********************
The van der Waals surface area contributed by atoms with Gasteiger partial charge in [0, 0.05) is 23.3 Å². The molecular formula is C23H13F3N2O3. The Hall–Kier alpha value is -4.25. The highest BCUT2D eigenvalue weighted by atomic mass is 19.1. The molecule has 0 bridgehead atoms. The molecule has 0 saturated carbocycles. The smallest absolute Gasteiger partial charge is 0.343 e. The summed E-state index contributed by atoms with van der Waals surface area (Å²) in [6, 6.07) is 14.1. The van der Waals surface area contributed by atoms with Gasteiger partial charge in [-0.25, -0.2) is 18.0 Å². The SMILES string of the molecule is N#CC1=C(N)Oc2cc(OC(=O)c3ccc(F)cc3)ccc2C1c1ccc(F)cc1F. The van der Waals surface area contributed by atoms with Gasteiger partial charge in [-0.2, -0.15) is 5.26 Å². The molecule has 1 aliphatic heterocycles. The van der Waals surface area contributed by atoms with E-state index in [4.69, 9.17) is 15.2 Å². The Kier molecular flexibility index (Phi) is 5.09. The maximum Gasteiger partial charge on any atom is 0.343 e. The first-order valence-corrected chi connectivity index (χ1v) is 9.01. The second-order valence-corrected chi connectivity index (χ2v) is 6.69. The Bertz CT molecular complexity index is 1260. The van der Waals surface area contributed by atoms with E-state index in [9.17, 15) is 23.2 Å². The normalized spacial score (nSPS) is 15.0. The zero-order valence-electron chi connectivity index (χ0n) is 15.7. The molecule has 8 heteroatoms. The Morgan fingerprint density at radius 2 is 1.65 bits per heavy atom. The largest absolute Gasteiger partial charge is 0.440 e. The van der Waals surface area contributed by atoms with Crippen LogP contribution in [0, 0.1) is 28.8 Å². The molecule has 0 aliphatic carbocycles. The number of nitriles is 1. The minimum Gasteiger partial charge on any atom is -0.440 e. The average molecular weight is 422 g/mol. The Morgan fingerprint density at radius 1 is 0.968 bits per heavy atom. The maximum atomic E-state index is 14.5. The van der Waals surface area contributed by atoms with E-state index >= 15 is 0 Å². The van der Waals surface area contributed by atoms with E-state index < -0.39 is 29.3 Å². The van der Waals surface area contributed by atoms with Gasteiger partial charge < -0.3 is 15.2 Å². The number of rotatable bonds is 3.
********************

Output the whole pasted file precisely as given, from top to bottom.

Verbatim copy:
The van der Waals surface area contributed by atoms with Gasteiger partial charge in [0, 0.05) is 23.3 Å². The molecular formula is C23H13F3N2O3. The Hall–Kier alpha value is -4.25. The highest BCUT2D eigenvalue weighted by atomic mass is 19.1. The molecule has 0 bridgehead atoms. The molecule has 0 saturated carbocycles. The smallest absolute Gasteiger partial charge is 0.343 e. The summed E-state index contributed by atoms with van der Waals surface area (Å²) in [6, 6.07) is 14.1. The van der Waals surface area contributed by atoms with Gasteiger partial charge in [-0.25, -0.2) is 18.0 Å². The SMILES string of the molecule is N#CC1=C(N)Oc2cc(OC(=O)c3ccc(F)cc3)ccc2C1c1ccc(F)cc1F. The van der Waals surface area contributed by atoms with Gasteiger partial charge in [-0.2, -0.15) is 5.26 Å². The molecule has 1 aliphatic heterocycles. The van der Waals surface area contributed by atoms with E-state index in [4.69, 9.17) is 15.2 Å². The Kier molecular flexibility index (Phi) is 5.09. The maximum Gasteiger partial charge on any atom is 0.343 e. The first-order valence-corrected chi connectivity index (χ1v) is 9.01. The second-order valence-corrected chi connectivity index (χ2v) is 6.69. The Bertz CT molecular complexity index is 1260. The van der Waals surface area contributed by atoms with E-state index in [9.17, 15) is 23.2 Å². The normalized spacial score (nSPS) is 15.0. The zero-order valence-electron chi connectivity index (χ0n) is 15.7. The molecule has 8 heteroatoms. The Morgan fingerprint density at radius 2 is 1.65 bits per heavy atom. The largest absolute Gasteiger partial charge is 0.440 e. The van der Waals surface area contributed by atoms with Crippen LogP contribution in [0, 0.1) is 28.8 Å². The molecule has 0 aliphatic carbocycles. The number of nitriles is 1. The minimum Gasteiger partial charge on any atom is -0.440 e. The average molecular weight is 422 g/mol. The Morgan fingerprint density at radius 1 is 0.968 bits per heavy atom. The maximum atomic E-state index is 14.5. The van der Waals surface area contributed by atoms with E-state index >= 15 is 0 Å². The van der Waals surface area contributed by atoms with E-state index < -0.39 is 29.3 Å². The van der Waals surface area contributed by atoms with Gasteiger partial charge < -0.3 is 15.2 Å². The number of rotatable bonds is 3.